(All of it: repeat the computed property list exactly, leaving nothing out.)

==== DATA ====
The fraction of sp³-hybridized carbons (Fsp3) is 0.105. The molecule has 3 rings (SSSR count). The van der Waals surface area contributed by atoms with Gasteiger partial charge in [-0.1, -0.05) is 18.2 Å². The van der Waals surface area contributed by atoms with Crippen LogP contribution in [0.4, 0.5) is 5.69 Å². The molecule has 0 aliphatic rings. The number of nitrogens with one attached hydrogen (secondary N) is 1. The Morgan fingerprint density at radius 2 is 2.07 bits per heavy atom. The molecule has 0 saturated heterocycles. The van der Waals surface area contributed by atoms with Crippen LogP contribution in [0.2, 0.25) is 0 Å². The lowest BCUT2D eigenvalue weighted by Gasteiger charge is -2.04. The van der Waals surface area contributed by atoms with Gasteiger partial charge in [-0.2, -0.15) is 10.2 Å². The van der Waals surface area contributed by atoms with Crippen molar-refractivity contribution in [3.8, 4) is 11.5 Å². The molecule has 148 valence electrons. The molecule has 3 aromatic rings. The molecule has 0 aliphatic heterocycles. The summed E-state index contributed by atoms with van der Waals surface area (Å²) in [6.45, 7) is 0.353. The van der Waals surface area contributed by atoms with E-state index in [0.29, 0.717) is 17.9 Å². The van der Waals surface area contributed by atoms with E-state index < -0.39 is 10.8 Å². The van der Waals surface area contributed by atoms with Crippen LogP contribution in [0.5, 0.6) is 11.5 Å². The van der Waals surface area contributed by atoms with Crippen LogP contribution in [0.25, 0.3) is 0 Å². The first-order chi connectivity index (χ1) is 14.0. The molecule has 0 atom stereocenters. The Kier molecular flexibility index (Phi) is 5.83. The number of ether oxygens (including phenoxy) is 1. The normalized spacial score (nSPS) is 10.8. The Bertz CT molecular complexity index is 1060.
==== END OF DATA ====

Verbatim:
The fraction of sp³-hybridized carbons (Fsp3) is 0.105. The molecule has 3 rings (SSSR count). The van der Waals surface area contributed by atoms with Gasteiger partial charge in [-0.1, -0.05) is 18.2 Å². The van der Waals surface area contributed by atoms with Crippen LogP contribution in [0.4, 0.5) is 5.69 Å². The molecule has 0 aliphatic rings. The number of nitrogens with one attached hydrogen (secondary N) is 1. The Morgan fingerprint density at radius 2 is 2.07 bits per heavy atom. The molecule has 0 saturated heterocycles. The van der Waals surface area contributed by atoms with Crippen LogP contribution in [0.2, 0.25) is 0 Å². The lowest BCUT2D eigenvalue weighted by Gasteiger charge is -2.04. The van der Waals surface area contributed by atoms with Gasteiger partial charge in [-0.2, -0.15) is 10.2 Å². The van der Waals surface area contributed by atoms with Crippen molar-refractivity contribution in [3.8, 4) is 11.5 Å². The molecule has 148 valence electrons. The molecule has 3 aromatic rings. The molecule has 0 aliphatic heterocycles. The summed E-state index contributed by atoms with van der Waals surface area (Å²) in [6.45, 7) is 0.353. The van der Waals surface area contributed by atoms with E-state index in [0.29, 0.717) is 17.9 Å². The van der Waals surface area contributed by atoms with E-state index < -0.39 is 10.8 Å². The van der Waals surface area contributed by atoms with Crippen LogP contribution in [0.5, 0.6) is 11.5 Å². The van der Waals surface area contributed by atoms with Crippen LogP contribution in [0.25, 0.3) is 0 Å². The first-order chi connectivity index (χ1) is 14.0. The molecule has 0 atom stereocenters. The Kier molecular flexibility index (Phi) is 5.83. The number of ether oxygens (including phenoxy) is 1. The normalized spacial score (nSPS) is 10.8. The Bertz CT molecular complexity index is 1060.